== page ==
That setting change corrected the skipping problem, and markedly improved the sonic quality overall. I decided to try the Boston album again, and while still not a "VG+" across the whole record, the listening experience was still quite enjoyable. It certainly brought back fond memories! And that, my friends, is what this particular venture is all about.

 

Bose Knows: The Highs and The Lows (A Review of an Old Pair of Speakers)

In my last post, Rebuilding the Past, I mentioned that I was going to try to put together something akin to my first stereo system, and that I had a line on a Pioneer SX-450 receiver. Yesterday, I met with the Craigslist seller. After talking for 20 minutes or so, I decided he was on the up-and-up, and parted with a small amount of cash, collected my new/old receiver, and headed off down the road for the day's adventures in computer shopping (which will be a subject of a later posting, I'm certain).

Horrible iPhone picture of my new/old Pioneer SX-450 receiver.

At 15 watts-per-channel (in 1978 watts), the SX-450 is by no means a powerhouse. But, I know from experience that with an appropriate pair of speakers, that's plenty of power to sound great. I own several pairs of very-good-to-excellent speakers, and I figured that my Yamaha NS-6390s would be a good match. That's what I hooked up first, along with my iPhone 6s as a music source (since that's really all I have to play music from right now -- there's no antenna line to the basement yet).

Boy, was I wrong. The Yamaha's sounded okay, but relatively lifeless. The highs were nice, but the mid-range was muddy and the lows were pretty flat. Ugh. This is not the sound I remembered, either from the receiver or the speakers. Hmm ... Now I was hoping there wasn't a problem of some sort with the amp. Next!

Das Book: The owner's guide, ca. 1991, for The Bose 201 Series III Direct/Reflecting Speaker System.

Next, I tried the Bose 201 Series III Direct/Reflecting Speaker System which had belonged to my grandfather. I vaguely remember his comment was that he bought them because they had "great tone", but I don't think I ever heard them when he was alive. This particular pair seems to have been born in 1991, somewhere in Mexico, which makes them just old enough to officially be considered antique. I even have the original instruction booklet for them (in four languages), which looks like it just arrived from the printer.

Bose 201s are a deceptively simple-looking speaker. The driver compliment is a 6 1/2" woofer and an angled 2 1/4" tweeter, mounted in a smallish bookshelf enclosure. Like all of the Bose Direct/Reflecting line, they are sold in pairs, and there are specific instructions on how they should be placed for the best results.

The Bose manual had two recommendations for speaker setup, based on a "larger" or "smaller" room. I, of course, have a "medium" room, so I started with the larger room setup, which has the tweeters facing towards the center of the room, switched on the receiver, and started the music.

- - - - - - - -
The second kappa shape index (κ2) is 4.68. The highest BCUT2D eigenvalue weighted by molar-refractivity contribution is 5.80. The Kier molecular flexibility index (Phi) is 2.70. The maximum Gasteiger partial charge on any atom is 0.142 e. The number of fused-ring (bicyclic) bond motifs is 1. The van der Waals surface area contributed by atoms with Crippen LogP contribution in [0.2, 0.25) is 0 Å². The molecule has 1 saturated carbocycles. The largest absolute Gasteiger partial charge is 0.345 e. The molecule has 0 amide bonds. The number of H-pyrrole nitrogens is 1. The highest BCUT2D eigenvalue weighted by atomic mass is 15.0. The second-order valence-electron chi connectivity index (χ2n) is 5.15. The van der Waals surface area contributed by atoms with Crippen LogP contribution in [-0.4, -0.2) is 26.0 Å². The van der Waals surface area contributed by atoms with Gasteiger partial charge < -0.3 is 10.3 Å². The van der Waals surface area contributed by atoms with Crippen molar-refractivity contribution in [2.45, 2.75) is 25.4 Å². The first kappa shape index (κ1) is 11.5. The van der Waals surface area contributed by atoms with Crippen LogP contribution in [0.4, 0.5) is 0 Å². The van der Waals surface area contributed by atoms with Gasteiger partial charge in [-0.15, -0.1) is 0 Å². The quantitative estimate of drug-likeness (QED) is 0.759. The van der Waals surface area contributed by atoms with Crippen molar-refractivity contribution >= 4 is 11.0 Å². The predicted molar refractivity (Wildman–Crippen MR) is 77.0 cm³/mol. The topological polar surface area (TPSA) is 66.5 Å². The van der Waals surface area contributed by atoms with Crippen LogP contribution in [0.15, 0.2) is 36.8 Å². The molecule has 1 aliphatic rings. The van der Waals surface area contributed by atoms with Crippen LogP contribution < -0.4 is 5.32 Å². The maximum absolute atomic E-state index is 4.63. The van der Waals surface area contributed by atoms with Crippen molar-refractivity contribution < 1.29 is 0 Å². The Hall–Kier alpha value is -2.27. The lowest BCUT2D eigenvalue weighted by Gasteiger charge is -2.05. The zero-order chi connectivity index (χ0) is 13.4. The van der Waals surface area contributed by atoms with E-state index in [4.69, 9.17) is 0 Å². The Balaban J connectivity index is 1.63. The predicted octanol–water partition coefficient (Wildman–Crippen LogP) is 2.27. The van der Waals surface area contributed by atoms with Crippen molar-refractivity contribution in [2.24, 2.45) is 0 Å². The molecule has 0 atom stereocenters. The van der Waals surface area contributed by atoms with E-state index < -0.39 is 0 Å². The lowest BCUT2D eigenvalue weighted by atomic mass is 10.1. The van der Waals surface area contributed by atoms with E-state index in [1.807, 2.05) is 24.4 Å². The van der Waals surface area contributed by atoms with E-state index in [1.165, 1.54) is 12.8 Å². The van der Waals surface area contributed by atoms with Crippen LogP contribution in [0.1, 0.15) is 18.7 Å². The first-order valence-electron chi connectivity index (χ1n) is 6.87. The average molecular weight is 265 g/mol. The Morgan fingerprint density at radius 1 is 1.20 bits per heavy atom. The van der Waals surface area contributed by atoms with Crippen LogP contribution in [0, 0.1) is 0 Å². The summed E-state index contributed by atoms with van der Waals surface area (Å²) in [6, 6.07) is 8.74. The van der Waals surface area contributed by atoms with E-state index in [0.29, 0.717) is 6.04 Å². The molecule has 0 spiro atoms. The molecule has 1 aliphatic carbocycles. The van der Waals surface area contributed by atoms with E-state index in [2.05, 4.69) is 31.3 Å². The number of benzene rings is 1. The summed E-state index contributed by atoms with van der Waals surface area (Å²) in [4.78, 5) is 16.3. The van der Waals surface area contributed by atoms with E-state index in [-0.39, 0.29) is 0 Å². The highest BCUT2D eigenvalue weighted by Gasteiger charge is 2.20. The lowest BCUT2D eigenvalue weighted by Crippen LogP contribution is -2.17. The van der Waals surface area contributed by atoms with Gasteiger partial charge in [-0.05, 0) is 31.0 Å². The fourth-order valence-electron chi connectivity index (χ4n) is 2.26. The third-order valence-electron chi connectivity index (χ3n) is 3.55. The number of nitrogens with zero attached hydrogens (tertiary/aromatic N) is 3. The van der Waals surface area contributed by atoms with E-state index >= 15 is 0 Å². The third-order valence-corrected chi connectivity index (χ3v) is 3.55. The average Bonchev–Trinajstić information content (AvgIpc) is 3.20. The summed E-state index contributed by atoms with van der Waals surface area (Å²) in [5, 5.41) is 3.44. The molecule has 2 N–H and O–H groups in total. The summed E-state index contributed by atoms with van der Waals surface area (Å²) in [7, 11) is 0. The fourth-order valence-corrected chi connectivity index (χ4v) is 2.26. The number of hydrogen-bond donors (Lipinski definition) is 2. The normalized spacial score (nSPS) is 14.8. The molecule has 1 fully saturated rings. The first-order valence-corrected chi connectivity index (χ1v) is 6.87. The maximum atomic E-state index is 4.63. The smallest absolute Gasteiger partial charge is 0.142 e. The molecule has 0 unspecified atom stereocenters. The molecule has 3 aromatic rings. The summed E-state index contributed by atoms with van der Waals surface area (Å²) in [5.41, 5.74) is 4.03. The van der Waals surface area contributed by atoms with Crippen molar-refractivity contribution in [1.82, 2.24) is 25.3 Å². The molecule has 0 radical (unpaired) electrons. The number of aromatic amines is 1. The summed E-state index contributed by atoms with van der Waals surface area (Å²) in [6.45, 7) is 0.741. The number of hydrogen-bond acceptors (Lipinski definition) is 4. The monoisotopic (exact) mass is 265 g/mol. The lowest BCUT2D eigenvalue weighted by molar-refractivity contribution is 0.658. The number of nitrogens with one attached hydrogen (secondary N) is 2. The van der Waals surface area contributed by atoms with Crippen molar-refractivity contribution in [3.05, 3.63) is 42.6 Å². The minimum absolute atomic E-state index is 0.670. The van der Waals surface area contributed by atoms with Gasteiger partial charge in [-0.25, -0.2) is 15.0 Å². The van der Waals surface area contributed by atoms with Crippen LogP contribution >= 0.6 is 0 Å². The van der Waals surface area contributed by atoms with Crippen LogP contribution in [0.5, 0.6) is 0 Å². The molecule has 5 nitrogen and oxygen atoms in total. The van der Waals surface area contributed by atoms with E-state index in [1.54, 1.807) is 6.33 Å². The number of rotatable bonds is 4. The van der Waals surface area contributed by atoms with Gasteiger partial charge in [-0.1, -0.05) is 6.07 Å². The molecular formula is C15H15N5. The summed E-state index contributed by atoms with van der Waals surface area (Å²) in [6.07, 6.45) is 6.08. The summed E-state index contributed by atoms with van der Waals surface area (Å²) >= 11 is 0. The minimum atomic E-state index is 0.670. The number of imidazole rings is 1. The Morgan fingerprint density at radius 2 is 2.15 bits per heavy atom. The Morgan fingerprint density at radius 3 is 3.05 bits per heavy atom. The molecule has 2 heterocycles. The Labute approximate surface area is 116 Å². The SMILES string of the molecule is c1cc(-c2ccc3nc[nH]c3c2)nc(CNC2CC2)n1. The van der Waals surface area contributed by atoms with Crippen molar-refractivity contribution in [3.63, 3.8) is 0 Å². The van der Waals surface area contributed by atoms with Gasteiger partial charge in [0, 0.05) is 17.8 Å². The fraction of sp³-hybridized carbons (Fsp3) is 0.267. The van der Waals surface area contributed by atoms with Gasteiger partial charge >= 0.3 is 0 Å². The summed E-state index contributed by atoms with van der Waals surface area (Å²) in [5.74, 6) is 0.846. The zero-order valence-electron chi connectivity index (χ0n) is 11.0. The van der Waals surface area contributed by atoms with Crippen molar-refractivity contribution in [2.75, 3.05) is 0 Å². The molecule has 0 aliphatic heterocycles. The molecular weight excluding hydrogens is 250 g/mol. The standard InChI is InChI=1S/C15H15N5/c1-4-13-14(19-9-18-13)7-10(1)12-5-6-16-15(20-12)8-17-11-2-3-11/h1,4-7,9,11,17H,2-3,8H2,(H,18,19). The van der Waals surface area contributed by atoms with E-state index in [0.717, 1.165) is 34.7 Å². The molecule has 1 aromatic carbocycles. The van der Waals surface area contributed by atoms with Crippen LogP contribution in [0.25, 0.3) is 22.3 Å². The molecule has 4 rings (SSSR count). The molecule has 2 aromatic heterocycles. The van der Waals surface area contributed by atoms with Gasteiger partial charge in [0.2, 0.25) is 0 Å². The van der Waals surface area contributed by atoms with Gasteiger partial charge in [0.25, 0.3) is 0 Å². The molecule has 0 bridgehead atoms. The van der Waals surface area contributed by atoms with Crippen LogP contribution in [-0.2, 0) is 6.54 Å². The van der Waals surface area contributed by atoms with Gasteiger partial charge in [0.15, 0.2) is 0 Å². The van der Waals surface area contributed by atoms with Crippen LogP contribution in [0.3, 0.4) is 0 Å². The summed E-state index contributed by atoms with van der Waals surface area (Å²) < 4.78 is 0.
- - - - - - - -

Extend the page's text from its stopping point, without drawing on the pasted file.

Whoa! Where did all that music come from?

I'd always poo-pooed the 201s, thinking that a little box like this couldn't produce good sound, despite knowing full well that Acoustic Wave radio thing always sounded amazing (remind me to tell you sometime about the first time I heard one of those), and that the folks at Radio Shack had blown everyone away for years with the little Minimus 7 speakers (heck, I own a half dozen of those!). In fact, until today I don't think I'd ever listened to a pair of 201s. And, I've never cared for the Acoustimass sub-woofer-and-satellite systems -- I think Bose has the crossover frequency all wrong. As far as I'd always been concerned, the only Bose speakers worth considering were the 501 Series II floor speakers (I really wanted a pair of those), or that the 301 Series II bookshelf models would be good (I've never cared for any version of the 901s and all the extra baggage they carry).

Bose 201 Series III Direct/Reflecting Speaker System -- Part I

Guess what. I was wrong again. These little guys are amazing speakers, and a perfect match for the little SX-450 (yeah, I'm gushing a little). Along with the drivers and crossover, there must be a good bit of magic stuffed into those little boxes, because the low end is full and warm, yet still punchy, and cross over beautifully into a high end that is bright and transparent without being harsh.

I'm not even going to mess with any of the other speakers I have laying around, at least not as primary speakers. I might see if I can find a good deal on a 301 Series II or III set, but I'm not sure I'll really want or need to.

You can buy 201s new, at under $220 for a pair or find older ones on eBay. The new series V are a lot sleeker looking, and maintain the 6 1/2" woofer. The new version has a high-tech 2 1/2" tweeter in place of older 2 1/4" paper cone type, but I'd imagine they still sound great. If you want a little more guts, the new 301 Series V is an amazing speaker system, too, for less than $330 a pair, and uses an 8" woofer and two 2 1/2" tweeters in a special arrangement to further enhance the stereo sound field.

The next part of the stereo project is to find an appropriate turntable. In searching eBay and Craigslist, there's a decent selection out there, but the prices on vintage models in good original shape or nicely restored are approaching those of some of the modern boutique models. What I'd like to find in a vintage model is a Pioneer PL-518 direct drive, semi-automatic turntable. The comparable Radio Shack would do (it was a re-badged Pioneer at that time), as would a Technics model. Otherwise, I may bite the bullet and get a new Orbit from U-Turn Audio.

BTW, those Yamahas are up for sale (as is an AudioSource SW6.5 powered subwoofer) if you or someone you know might be interested. They sound sweet with a 50-100 watt amp. I'll have a couple of more modern receivers up for sale soon.

Minolta Maxxum 70-210mm f/4 First Shots Test

As I mentioned yesterday, my Minolta Maxxum AF 70-210mm f/4 arrived while I was away, and I finally got a moment this afternoon to make a few test shots. As with my previous tests, the subjects are mediocre and the lighting bad. Perfect for testing lenses...

We have a really confused Azalea bush in our front yard -- it's still making flowers! Anyway, this is literally the first shot with the new lens. Not too bad, I suppose. I did have to do some work, however, to get here.